Wayne State researchers receive DoD funding for prostate cancer biomarker discovery project
New research from Wayne State University centered on discovering clinically useful biomarkers of prostate cancer has been funded by the Department of Defense (DoD) Prostate Cancer Research Program. The three-year project received $863,222 as a DoD Idea Development Award.
Suzan Arslanturk, assistant professor of computer science, is the project’s principal investigator. Sorin Draghici, professor of computer science, is a co-PI on the project. Professor Elisabeth Heath and Associate Professor Gregory Dyson from the Department of Oncology in the Wayne State University School of Medicine are also co-PIs.
“Prostate cancer, the second leading cause of cancer death in American men, is a relatively slow-growing malignancy with multiple early treatment options,” said Arslanturk. “Yet, 49 to 58% of low-risk prostate cancer patients are over-diagnosed and over-treated with significant and long-term quality-of-life effects.”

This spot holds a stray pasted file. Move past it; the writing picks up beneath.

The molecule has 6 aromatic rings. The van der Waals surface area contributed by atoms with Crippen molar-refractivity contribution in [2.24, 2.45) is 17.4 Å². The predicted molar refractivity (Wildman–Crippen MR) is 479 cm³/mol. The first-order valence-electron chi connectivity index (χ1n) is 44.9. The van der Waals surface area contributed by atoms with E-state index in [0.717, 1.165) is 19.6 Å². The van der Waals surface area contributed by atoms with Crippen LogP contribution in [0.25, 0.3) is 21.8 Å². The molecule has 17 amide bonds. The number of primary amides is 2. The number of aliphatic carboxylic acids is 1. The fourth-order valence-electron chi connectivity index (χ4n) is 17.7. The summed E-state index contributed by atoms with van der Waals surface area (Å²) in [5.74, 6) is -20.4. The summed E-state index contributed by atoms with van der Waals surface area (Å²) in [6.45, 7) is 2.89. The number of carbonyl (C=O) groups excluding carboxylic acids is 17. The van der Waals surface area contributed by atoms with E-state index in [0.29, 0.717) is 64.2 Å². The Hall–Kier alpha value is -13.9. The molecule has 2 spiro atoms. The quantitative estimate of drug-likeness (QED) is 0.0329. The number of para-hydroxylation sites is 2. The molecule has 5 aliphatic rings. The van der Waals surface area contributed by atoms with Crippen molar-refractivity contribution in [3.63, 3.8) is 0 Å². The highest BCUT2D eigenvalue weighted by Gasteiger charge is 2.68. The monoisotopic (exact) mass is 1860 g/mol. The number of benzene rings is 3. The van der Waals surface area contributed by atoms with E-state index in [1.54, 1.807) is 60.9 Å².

Biomarkers based on the molecular properties of tumors offer earlier and more accurate prediction capability. Because most screening tests do not provide enough information for physicians to distinguish between life-threatening prostate cancer tumors and those that are benign, new biomarkers are needed to allow for better treatment planning.
Oncologists have discovered biological similarities between breast, ovarian and prostate cancers. This presents an opportunity for computer scientists, experts in harnessing and analyzing data, to create learning models and apply this knowledge toward repurposing drugs and investigating new treatments appropriate to the severity of the disease.
“This research will significantly improve patient care by discovering a set biomarkers associated with primary and lethal prostate cancers, which would lead to more targeted and personalized treatment decisions,” said Arslanturk.
The award number for this DoD grant is W81XWH-21-1-0570.